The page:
Portman called the issue “much ado about nothing” and “a comment on the folks that lost the vote who continue to litigate the decision. I find it entirely appropriate for citizens to support elected officials who support causes they think are important.”
Portman told the INDY
he is in New York for his grandson’s baptism and, while he’s heard some discussion about an event, it hasn’t happened yet and he doesn’t know when it will. He says in his decade in public service—he was on the Cary Town Council from 2007–11 and the Wake County Commission from 2011–12 and 2016–now—he’s never seen one set of commissioners go after each other like this.
“A good board does its homework and makes its decision and moves on,” he says. “It’s amateur, in my opinion.”
Burns vigorously defended the decision on its merits, pointing out that the county hasn’t approved a $24 million expenditure but instead voted to purchase the land after conditions are met, a $4.5 million payment. As with any park, there will be expenses to develop it that come later, but this is 160 acres of open land that connects to greenways, will have a school on site, is adjacent to one hundred acres of wetlands, and will feature a gathering places for residents with autism under the auspices of the nonprofit 3 Irish Jewels, supporters say.
“This is a great project,” says Hutchinson. “It’s no more a golf course than the American Tobacco Trail is a railroad.”
They also pushed back against the allegations of unethical behavior. Calabria says that, far from some commissioners being kept in the dark, “this process has been talked about more than any other issue.” In fact, he says, it was a campaign issue when he ran in 2013 and 2014.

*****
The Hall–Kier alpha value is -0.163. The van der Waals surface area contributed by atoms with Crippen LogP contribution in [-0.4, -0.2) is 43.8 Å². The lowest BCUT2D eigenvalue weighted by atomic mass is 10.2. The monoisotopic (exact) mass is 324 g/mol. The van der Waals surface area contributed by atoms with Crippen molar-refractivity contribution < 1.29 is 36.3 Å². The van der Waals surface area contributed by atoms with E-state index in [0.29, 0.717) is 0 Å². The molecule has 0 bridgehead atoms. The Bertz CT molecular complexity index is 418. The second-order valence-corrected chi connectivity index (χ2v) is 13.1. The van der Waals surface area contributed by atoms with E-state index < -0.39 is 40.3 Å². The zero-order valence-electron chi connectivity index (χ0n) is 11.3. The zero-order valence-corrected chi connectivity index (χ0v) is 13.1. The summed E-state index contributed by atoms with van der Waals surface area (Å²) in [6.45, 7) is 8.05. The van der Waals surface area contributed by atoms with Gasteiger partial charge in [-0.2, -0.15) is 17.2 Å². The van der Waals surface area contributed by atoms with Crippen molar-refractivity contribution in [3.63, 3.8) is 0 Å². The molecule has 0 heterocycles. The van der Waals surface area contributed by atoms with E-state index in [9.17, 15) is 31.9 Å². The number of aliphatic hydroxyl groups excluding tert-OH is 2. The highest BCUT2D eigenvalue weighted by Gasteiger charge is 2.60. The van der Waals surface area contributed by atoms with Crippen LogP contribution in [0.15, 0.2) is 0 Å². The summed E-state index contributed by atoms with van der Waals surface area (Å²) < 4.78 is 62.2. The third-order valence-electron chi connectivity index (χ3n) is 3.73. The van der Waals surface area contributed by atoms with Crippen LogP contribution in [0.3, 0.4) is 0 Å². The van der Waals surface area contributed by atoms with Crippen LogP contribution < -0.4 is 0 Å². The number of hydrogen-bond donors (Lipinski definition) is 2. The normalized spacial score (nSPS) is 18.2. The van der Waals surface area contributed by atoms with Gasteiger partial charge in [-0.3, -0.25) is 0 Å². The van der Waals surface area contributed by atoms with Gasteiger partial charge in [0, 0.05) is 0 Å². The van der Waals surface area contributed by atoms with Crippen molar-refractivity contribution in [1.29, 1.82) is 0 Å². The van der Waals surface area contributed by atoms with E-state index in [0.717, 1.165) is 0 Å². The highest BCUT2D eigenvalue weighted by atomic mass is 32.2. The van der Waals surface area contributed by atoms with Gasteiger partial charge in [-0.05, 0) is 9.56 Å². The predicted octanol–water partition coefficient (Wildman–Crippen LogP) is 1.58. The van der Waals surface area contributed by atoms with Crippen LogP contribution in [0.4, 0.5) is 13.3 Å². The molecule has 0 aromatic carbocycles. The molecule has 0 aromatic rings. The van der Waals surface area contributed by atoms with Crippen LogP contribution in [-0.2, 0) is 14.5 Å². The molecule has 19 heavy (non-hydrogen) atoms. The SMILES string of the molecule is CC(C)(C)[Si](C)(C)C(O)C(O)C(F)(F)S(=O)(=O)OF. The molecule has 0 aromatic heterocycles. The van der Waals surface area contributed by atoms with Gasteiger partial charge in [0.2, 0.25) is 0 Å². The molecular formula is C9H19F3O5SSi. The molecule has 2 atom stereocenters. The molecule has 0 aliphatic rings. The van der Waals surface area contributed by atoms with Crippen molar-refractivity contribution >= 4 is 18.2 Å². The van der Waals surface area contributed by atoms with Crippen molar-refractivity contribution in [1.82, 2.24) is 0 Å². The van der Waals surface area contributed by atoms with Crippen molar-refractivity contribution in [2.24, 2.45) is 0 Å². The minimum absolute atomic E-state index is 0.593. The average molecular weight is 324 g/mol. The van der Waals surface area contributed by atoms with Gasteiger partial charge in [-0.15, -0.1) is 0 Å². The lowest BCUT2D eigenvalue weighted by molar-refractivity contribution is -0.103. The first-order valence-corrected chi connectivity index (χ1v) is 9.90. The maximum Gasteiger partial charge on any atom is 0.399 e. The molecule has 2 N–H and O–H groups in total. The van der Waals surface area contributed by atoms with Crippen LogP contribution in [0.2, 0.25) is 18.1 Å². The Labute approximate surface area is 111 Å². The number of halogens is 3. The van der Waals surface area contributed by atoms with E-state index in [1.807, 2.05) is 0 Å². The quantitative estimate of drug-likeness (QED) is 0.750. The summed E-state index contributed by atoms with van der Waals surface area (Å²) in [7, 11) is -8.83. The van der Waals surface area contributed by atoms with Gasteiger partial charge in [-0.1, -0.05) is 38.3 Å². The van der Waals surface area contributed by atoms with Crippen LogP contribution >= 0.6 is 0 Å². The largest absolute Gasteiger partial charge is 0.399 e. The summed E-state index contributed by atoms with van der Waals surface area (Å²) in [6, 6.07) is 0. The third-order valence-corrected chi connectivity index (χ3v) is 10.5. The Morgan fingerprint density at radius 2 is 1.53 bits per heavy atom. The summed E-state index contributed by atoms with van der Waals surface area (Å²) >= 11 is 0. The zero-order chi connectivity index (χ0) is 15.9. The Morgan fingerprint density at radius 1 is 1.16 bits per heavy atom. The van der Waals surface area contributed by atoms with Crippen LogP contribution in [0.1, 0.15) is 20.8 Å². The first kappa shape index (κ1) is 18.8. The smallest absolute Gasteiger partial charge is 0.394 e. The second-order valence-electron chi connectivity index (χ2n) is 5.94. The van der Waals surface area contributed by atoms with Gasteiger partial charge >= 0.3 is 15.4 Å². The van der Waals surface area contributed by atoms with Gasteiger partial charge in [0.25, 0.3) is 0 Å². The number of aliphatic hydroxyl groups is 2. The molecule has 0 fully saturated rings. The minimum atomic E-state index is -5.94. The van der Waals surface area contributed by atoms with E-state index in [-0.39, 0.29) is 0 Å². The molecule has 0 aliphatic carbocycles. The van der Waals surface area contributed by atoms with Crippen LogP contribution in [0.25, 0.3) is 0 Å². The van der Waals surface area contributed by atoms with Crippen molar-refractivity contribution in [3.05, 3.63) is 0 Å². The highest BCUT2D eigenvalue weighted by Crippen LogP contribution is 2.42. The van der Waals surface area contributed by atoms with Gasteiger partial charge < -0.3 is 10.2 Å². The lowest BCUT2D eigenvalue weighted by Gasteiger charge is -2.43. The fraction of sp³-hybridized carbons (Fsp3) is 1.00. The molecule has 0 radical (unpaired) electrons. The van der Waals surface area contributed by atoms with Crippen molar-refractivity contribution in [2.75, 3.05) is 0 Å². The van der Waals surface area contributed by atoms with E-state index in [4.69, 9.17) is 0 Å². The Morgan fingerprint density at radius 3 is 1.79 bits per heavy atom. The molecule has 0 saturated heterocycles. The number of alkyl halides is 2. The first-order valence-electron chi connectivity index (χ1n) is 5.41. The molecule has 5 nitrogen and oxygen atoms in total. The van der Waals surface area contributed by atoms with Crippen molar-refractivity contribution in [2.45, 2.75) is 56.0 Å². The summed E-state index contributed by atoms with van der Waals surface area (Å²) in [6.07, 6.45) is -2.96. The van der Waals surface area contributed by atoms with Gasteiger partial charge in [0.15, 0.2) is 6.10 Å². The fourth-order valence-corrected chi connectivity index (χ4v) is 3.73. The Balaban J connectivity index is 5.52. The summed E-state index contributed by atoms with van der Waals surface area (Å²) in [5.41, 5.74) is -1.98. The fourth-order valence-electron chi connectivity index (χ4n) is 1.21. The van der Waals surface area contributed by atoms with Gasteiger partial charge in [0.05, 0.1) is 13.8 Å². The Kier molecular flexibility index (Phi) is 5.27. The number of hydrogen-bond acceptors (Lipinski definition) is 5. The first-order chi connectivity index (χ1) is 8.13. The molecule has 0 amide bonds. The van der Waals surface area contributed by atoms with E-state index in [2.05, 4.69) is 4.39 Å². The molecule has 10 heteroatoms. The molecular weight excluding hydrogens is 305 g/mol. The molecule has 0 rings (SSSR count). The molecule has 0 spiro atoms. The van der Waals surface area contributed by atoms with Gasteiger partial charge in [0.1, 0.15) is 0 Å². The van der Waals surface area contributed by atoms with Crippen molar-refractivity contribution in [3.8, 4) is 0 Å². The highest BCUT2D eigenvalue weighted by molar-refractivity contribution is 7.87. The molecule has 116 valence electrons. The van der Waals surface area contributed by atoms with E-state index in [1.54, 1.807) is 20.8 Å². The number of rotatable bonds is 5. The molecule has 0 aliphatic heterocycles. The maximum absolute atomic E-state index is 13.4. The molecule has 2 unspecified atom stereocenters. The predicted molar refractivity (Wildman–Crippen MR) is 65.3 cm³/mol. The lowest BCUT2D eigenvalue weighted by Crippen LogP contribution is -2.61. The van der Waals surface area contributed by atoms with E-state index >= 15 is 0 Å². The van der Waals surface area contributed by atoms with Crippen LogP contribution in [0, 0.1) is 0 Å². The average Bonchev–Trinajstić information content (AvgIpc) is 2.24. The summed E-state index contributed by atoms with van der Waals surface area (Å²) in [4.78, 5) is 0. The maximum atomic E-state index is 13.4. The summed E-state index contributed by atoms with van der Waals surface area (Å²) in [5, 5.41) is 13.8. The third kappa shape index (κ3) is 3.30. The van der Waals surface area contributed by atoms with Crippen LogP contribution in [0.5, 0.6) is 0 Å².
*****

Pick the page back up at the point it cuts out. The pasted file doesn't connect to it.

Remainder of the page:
“When someone doesn’t have arguments on the merits,” he adds, “they often attack the process.”
Calabria, who lives about a mile and a half from the golf course, also denies that he had any conflict of interest in voting for it, as was suggested on social media during the first vote in November. That park, he says, won’t benefit his property values, he says. And even if that weren’t the case, he believes the park would benefit the general public rather than just him, which he says means that he should vote on it.
Hutchinson also rejects the notion that there have been efforts to keep the final vote on the park off the ballot until after the primary for political purposes, as the statement says. While, at a recent agenda meeting, he did ask to push the final vote back, it wasn’t because he was scared of the primary. Instead, he says, it was because all of the conditions the county set out in November when it first voted to buy the land had not yet been met. So, in his view, why take up such a heated issue at a sensitive time when the county’s not really ready to act?
As Burns puts it, “There’s no need to throw a politically divisive bomb into April if we can’t purchase the property in April.”
This story will be updated as more information becomes available.
See related PDF